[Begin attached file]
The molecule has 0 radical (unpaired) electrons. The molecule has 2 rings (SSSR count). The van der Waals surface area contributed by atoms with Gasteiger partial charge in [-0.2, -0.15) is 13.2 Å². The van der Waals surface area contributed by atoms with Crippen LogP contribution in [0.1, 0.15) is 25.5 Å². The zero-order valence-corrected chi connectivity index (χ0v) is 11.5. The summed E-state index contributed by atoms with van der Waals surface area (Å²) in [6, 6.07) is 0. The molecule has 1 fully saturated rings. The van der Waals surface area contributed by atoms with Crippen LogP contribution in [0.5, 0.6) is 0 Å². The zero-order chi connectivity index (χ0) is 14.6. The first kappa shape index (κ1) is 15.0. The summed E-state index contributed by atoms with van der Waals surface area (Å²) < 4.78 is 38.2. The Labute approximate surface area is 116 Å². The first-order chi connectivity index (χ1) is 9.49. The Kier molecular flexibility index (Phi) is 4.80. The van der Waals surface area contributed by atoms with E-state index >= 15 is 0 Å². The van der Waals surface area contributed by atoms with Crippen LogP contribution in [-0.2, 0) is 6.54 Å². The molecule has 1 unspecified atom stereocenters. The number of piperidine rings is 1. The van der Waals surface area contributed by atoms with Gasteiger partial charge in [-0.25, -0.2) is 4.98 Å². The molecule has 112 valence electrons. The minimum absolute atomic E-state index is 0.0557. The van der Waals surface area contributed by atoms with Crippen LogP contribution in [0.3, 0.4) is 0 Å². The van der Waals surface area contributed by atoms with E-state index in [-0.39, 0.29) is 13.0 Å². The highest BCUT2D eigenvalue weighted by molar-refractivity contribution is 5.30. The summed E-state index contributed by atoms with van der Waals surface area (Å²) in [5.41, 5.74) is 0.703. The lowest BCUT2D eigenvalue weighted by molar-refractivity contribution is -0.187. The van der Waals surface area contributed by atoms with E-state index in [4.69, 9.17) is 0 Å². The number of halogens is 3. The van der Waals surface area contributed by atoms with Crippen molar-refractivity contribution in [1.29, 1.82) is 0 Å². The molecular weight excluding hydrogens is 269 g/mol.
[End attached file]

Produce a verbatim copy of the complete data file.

The molecule has 0 radical (unpaired) electrons. The molecule has 2 rings (SSSR count). The van der Waals surface area contributed by atoms with Gasteiger partial charge in [-0.2, -0.15) is 13.2 Å². The van der Waals surface area contributed by atoms with Crippen LogP contribution in [0.1, 0.15) is 25.5 Å². The zero-order valence-corrected chi connectivity index (χ0v) is 11.5. The summed E-state index contributed by atoms with van der Waals surface area (Å²) in [6, 6.07) is 0. The molecule has 1 fully saturated rings. The van der Waals surface area contributed by atoms with Crippen LogP contribution in [0.5, 0.6) is 0 Å². The zero-order chi connectivity index (χ0) is 14.6. The first kappa shape index (κ1) is 15.0. The summed E-state index contributed by atoms with van der Waals surface area (Å²) < 4.78 is 38.2. The Labute approximate surface area is 116 Å². The first-order chi connectivity index (χ1) is 9.49. The Kier molecular flexibility index (Phi) is 4.80. The van der Waals surface area contributed by atoms with E-state index >= 15 is 0 Å². The van der Waals surface area contributed by atoms with Crippen LogP contribution in [-0.2, 0) is 6.54 Å². The molecule has 1 unspecified atom stereocenters. The number of piperidine rings is 1. The van der Waals surface area contributed by atoms with Gasteiger partial charge in [-0.25, -0.2) is 4.98 Å². The molecule has 112 valence electrons. The minimum absolute atomic E-state index is 0.0557. The van der Waals surface area contributed by atoms with Crippen LogP contribution in [0.3, 0.4) is 0 Å². The van der Waals surface area contributed by atoms with E-state index in [-0.39, 0.29) is 13.0 Å². The highest BCUT2D eigenvalue weighted by molar-refractivity contribution is 5.30. The summed E-state index contributed by atoms with van der Waals surface area (Å²) in [5.41, 5.74) is 0.703. The lowest BCUT2D eigenvalue weighted by molar-refractivity contribution is -0.187. The van der Waals surface area contributed by atoms with E-state index in [4.69, 9.17) is 0 Å². The number of halogens is 3. The van der Waals surface area contributed by atoms with Crippen molar-refractivity contribution in [1.29, 1.82) is 0 Å². The molecular weight excluding hydrogens is 269 g/mol.